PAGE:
Cities like Detroit and Cleveland aren’t dying, Anne Trubek says. Growth is everywhere.
Ever since the advent of modern neuroscience, the language of the brain scientist has entered our common vocabulary. Words and phrases like “synapse,” “chemical imbalance” and “hardwired” point to its relevance in contemporary culture. At Page-Turner, a look at how cognitive language and our notion of attention affects the way we think about fiction and music, with particular reference to On Beauty by Zadie Smith and Orfeo by Richard Powers.
Articles lamenting the supposed death of reading tend to include a gripe that we now spend too much time on the Internet. However, as those of you who read a lot of books and live partially on the Internet are aware, the two activities aren’t mutually exclusive. NPR’s Morning Edition has a new story (which includes our own Janet Potter discussing her rewriting of classic novel titles as click-bait headlines) about the intersection between the lit world and the meme world.
Recommended Reading: Tabitha Blankenbiller responds to The New York Times’ piece on Manly Book Clubs. “Reading the article yet again, my pity for this dude squad begins to blossom. To think that they will head into the ground without the words of Terry Tempest Williams or Lidia Yuknavitch or Sandra Cisneros in their hearts.” For a bit of humor about a manly book club, check out our rock ‘n’ roll book club.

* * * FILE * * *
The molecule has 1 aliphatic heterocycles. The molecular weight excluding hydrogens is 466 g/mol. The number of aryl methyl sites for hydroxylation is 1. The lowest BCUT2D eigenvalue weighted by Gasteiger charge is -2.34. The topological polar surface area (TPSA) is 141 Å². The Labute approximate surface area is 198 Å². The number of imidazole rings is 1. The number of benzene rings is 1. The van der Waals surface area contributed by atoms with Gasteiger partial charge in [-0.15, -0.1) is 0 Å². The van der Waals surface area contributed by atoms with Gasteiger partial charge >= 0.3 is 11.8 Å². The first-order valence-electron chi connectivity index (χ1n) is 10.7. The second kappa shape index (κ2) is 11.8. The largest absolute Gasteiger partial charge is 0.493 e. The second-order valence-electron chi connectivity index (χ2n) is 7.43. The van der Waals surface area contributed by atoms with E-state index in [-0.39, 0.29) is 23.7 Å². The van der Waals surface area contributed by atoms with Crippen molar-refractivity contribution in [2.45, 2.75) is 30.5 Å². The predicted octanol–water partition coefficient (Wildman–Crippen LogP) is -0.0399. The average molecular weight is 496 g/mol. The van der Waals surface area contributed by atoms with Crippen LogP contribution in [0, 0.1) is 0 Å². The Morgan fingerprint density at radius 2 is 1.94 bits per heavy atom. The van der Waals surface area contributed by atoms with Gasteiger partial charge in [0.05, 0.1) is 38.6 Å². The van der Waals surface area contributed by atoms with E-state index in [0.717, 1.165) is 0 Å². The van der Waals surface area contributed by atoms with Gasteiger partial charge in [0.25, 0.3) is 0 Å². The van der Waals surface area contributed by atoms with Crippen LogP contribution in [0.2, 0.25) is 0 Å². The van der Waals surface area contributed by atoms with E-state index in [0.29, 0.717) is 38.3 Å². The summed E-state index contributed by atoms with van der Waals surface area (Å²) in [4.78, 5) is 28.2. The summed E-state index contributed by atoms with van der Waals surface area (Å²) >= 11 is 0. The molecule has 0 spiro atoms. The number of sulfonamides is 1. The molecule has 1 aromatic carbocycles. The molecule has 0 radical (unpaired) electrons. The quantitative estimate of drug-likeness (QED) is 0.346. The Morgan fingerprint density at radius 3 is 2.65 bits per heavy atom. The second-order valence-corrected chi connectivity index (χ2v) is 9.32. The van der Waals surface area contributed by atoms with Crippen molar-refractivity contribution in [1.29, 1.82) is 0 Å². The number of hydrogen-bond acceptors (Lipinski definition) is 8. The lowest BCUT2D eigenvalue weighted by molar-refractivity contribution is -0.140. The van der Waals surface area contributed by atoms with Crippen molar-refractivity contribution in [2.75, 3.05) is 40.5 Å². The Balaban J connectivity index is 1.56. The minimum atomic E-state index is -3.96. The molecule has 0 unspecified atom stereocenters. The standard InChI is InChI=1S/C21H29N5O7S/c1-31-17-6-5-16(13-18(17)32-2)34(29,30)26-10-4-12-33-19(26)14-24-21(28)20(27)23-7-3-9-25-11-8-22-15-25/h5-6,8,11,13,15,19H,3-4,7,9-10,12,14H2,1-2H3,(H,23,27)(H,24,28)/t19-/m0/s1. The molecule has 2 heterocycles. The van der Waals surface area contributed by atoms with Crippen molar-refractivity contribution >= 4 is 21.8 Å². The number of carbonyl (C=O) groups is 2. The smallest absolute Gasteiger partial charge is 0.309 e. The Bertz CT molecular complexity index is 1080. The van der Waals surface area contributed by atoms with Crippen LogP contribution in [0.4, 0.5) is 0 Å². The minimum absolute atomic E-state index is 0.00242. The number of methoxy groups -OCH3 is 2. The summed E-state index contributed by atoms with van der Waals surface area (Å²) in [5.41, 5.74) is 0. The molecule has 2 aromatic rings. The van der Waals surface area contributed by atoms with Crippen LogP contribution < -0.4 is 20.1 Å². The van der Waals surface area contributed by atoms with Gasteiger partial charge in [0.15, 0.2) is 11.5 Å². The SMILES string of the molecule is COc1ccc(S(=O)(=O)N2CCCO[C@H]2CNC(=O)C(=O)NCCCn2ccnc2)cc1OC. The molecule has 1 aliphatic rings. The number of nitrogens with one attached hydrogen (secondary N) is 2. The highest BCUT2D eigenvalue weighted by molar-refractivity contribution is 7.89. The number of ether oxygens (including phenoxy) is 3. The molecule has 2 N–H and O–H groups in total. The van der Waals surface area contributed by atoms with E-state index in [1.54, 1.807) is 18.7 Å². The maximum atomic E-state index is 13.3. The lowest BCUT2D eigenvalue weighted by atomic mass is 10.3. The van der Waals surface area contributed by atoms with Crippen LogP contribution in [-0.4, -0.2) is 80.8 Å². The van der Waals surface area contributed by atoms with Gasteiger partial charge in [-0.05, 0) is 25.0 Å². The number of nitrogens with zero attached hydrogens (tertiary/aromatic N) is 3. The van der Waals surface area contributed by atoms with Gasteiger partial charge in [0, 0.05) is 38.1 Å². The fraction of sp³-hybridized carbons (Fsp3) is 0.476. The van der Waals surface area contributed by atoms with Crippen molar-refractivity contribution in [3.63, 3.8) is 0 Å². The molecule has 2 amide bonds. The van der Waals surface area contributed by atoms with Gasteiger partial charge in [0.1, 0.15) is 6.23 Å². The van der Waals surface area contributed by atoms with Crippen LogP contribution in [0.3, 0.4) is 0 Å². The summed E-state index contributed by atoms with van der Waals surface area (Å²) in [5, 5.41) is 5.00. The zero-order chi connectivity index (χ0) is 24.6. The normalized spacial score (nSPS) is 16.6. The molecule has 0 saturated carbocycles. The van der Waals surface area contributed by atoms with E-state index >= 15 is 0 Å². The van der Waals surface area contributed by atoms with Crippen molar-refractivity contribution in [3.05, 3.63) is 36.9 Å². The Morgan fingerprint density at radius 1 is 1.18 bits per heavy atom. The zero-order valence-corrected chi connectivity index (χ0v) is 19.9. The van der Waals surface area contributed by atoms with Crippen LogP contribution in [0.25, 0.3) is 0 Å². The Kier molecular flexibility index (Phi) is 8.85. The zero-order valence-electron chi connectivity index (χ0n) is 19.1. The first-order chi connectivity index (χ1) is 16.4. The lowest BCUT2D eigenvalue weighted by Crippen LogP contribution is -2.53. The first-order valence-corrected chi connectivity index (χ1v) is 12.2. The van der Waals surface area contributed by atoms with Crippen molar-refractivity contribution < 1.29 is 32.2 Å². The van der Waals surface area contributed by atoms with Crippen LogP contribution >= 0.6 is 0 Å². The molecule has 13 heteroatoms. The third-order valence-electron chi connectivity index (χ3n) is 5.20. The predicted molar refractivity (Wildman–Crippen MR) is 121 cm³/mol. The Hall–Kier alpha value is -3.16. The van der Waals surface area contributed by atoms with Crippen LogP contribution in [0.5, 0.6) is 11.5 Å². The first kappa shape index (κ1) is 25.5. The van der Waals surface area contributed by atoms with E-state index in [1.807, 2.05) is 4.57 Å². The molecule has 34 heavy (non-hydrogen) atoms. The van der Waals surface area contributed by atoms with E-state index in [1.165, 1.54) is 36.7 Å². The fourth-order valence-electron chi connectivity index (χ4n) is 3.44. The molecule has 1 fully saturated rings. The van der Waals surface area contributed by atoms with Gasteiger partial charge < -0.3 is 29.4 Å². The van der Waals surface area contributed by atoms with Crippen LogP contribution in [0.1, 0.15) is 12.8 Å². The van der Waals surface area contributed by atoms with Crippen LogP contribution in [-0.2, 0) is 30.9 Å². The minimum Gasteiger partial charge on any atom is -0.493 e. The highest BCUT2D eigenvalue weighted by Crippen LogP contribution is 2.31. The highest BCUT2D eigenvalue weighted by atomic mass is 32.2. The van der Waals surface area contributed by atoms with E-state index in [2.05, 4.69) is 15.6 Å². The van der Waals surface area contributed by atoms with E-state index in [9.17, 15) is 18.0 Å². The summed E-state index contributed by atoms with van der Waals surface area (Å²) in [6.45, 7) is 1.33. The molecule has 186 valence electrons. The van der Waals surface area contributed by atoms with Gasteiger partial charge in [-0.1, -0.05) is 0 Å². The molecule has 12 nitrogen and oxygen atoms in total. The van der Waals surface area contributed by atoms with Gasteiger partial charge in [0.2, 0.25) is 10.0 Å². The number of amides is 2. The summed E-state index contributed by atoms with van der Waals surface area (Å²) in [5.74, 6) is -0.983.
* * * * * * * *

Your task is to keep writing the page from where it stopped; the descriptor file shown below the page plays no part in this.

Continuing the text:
After five years, Lev Grossman has released the final book in his Magicians trilogy, aptly reviewed in the Sunday Times by our own Edan Lepucki. At Slate, the Awl cofounder, Year in Reading alum and novelist Choire Sicha looks back on the series as a whole. After reading through all three entries, Choire poses a simple but hard-to-answer question: is main character Quentin truly the central figure of the books? It might also be a good time to read our interview with Grossman.
Oh, ghostwriter: that poorly-paid name snuck into the “Acknowledgements” section somewhere after agent’s agent and ex-wife’s third cousin. In the middle ground between Michael D’Orso, who spoke to The Millions of job satisfaction as a hired pen, and Sari Botton, whose reminisces are full of horror stories, Andrew Croft, author of 80 books that sold 10M copies under other people’s names, offers a circumspect take in his Guardian profile. “The ghost is advised never to forget that, at the end of the day, he or she ranks somewhere between a valet and a cleaner.”